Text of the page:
[MIYOSHI JIN] The Tokushima Yuzu from the Sky – Vol. 2: Growing yuzu safely, with Hiroshi Nakamura
In the Awa area of Tokushima Prefecture, people have long called mountains that seem to reach into the sky the name “sora” or “sky.” The yuzu orchard at Nakamura Farm can be found on the steep slope of a mountain called Sora.
“Look at this view. Isn’t it amazing? It’s like we’re floating in the middle of the sky. This is why we call the fruit we grow here Tenkū no Tokushima Yuzu (Tokushima Yuzu from the Sky),” says Hiroshi Nakamura of Nakamura Farm.
Nakamura Farm sells yuzu juice under the name Sora Yuzu Shibori (600 yen, tax included). The interesting thing about the name is that it includes a reference to Nakamura’s name for his fruit; the juice’s label has the character for “mountain” but the pronunciation for “sky.” The farm is also developing new products in collaboration with other local companies, with one called Yuzu Syrup due to go on sale starting in the spring. That is just part of the fun for Nakamura. (Sora Yuzu Shibori will be discontinued when the syrup is released.)
When Nakamura showed me around the orchard, I was surprised at how soft the ground was.
“It’s really bouncy and soft, right?” Nakamura said. “That’s because the undergrowth is all naginata-gaya.”
Naginata-gaya is a type of flowering grass. It grows long in spring then dries up, leaving behind a bed of grass stalks on the ground like straw. That helps prevent erosion and nutrient outflow, and helps keep soil temperature down and soil moisture levels up in the summer, thereby allowing for better root growth.
The dried grass plays a vital role in soil maintenance as well. It is a source of organic material, and when the roots of the grass wither away they leave holes in the ground improving soil breathability, and allowing organic nutrients and water to slowly be absorbed into the soil.
This is why he doesn’t use herbicides or chemical pesticides. He has created the perfect environment for yuzu trees by harnessing the power of nature, using only limited amounts of pesticides derived from natural products that are accepted in organic farming, natural enemies of pests, and microorganisms in the soil.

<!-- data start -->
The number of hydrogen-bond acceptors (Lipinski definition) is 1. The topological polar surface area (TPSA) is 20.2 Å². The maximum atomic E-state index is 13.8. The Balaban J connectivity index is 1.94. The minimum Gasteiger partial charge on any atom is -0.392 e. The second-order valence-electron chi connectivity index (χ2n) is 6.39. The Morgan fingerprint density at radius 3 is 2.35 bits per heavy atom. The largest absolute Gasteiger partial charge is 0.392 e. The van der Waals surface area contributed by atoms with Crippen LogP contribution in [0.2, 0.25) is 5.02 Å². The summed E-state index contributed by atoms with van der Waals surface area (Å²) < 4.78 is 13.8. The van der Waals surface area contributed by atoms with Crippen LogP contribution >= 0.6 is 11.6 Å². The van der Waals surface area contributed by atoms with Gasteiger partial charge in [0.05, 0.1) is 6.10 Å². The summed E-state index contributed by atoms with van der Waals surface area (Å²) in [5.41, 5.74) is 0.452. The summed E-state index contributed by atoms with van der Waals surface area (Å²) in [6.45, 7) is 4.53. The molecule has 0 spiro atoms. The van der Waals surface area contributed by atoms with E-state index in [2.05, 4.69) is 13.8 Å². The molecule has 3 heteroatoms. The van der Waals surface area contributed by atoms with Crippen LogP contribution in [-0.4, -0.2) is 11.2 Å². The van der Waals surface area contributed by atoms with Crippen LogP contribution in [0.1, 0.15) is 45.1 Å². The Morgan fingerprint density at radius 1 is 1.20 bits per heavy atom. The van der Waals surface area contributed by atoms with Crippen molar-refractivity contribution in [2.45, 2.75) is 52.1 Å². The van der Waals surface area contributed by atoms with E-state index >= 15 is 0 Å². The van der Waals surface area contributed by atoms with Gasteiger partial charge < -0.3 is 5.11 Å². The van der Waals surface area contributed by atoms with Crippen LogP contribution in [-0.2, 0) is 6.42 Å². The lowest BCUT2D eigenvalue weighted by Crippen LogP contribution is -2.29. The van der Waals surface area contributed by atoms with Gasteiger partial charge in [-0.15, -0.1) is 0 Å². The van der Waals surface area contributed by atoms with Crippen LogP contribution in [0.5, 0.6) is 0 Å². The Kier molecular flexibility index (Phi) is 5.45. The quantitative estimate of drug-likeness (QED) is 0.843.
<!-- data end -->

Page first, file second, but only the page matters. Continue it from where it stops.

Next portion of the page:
Nakamura wants to make sure that people feel safe when they eat the yuzu he “grows in the sky,” so in October 2020, he was certified as an organic producer. Called Organic JAS, farmed are evaluated under the Japanese Agricultural Standard (JAS), and certification is only given to agricultural products that meet certain levels of quality and labelling as stipulated by the Ministry of Agriculture, Forestry and Fisheries. Only yuzu certified as Organic JAS can be labelled “organic yuzu.”
The main standards a producer must meet under Organic JAS are the following.
- Soil must be conditioned with compost and other natural materials, and no chemical fertilizer or pesticides can have been used on the soil for at least three years (for perennial crops) before harvesting.
- No prohibited chemical fertilizers or pesticides may be used on the crop during the cultivation period.
- Genetically modified seedlings are prohibited from use.
- After harvesting, products must not be mixed with non-organic produce or be contaminated with chemicals.
- Records must be kept detailing the entire production process from planting to shipment.
There is a broad variety of additional regulations governing seedling types, machinery and tool management, storage, and more. Moreover, third-party on-site inspections must be conducted annually to confirm that standards are being met.
Nakamura managed to meet these strict requirements and earn Organic JAS certification. That is why his fruit and fruit products, from juice to skin, can all be safely used in cooking.
All foods have a story to tell. Learning how something is made simply adds to the appeal. If we can share with people the feelings that lie at the heart of the name Tokushima Yuzu from the Sky, if we can show them the incredible beauty of the environment the yuzu are grown in, and if they can see the safe and healthy growing system in place, then the foods of Miyoshi will surely grow in popularity.
Nakamura Farm website: https://www.nakamurafarm.com/
(Interview and article: Tatsuya Ogake)